More evidence seatbelts save lives

NEW YORK (Reuters Health) – Even when they make it to the
emergency room alive, car crash victims who weren’t wearing
seatbelts are far more likely than belt users to die, study
findings show.

Researchers found that among nearly 24,000 car accident
patients who were brought to the ER, those who weren’t wearing
a seatbelt during the crash were three times more likely to die
in the hospital.

In fact, unbelted crash victims accounted for more than
two-thirds of patients who died in the ER, according to Shane
Allen and colleagues at the Medical College of Wisconsin in

In addition, the researchers found, unbelted drivers and
passengers were nearly three times more likely than belt users
to require admission to the hospital for further treatment.
Only 20 percent of unbelted patients could be successfully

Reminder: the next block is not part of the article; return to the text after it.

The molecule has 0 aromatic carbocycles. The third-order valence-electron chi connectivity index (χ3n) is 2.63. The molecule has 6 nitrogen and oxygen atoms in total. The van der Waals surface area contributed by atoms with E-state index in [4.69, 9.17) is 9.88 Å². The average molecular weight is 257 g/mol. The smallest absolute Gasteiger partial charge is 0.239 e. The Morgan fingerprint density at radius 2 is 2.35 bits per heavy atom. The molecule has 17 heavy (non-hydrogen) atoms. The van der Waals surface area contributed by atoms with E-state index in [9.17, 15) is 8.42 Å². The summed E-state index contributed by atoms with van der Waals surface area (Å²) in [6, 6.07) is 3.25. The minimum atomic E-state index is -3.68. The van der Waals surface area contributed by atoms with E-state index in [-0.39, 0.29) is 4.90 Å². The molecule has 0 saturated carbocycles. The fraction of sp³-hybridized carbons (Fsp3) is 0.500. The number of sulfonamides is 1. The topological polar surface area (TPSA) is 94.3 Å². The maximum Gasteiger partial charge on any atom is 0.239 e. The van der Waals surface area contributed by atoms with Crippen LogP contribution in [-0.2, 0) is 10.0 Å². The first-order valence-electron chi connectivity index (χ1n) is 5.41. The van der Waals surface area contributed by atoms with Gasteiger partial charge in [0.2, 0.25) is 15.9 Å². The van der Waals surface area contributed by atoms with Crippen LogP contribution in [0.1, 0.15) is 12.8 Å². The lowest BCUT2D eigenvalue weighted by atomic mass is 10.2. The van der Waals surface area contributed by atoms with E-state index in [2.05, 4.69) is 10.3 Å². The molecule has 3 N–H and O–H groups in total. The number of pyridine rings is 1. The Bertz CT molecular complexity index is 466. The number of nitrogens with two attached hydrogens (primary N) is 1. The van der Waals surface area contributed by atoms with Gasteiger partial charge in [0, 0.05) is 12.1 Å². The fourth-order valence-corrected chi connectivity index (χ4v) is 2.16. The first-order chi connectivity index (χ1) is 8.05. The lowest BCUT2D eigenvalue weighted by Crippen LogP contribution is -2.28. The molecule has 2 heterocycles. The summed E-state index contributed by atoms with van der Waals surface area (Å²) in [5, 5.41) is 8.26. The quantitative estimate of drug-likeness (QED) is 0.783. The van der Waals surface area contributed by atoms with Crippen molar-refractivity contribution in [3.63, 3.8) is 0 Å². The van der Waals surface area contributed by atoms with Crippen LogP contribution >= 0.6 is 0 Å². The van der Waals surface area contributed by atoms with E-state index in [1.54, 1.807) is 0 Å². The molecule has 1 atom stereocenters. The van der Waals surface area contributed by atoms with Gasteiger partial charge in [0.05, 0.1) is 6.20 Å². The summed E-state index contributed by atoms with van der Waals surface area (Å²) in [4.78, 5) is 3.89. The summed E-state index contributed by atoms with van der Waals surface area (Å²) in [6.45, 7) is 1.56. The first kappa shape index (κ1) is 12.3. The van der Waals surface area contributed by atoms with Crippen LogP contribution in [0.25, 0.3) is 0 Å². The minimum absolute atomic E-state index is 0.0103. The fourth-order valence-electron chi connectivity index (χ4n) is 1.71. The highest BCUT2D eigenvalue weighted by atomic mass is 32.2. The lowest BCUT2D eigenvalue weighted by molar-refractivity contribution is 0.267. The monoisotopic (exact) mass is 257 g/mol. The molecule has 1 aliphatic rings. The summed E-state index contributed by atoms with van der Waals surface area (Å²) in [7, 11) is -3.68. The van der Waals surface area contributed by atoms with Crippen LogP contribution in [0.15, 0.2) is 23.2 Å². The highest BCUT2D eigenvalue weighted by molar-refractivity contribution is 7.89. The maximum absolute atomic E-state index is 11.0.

treated in the ER alone.

The findings, published in the journal Academic Emergency
Medicine, come from data on 23,920 Wisconsin residents who were
treated in the ER for car accident injuries in 2002.

Almost 5,300 of these crash victims were not wearing a
seatbelt at the time of the wreck. They were more likely than
belt users to be male, or to have been drinking before the

Besides their higher fatality rate, unbelted car occupants
were at greater risk of suffering severe injuries to the head,
spine, abdomen and other body regions.

The findings, say the researchers, argue for tougher
seatbelt laws.

As of 2005, they note, only 21 U.S. states had what are
known as primary-enforcement seatbelt laws – meaning police can
pull drivers over for seatbelt violations alone. In other
states, drivers can only be cited when they are stopped for a
separate violation.

According to Allen’s team, research shows that when
jurisdictions move to primary enforcement, seatbelt use climbs
as much as 15 percent, and car crash injuries and deaths

SOURCE: Academic Emergency Medicine, online March 10, 2006.

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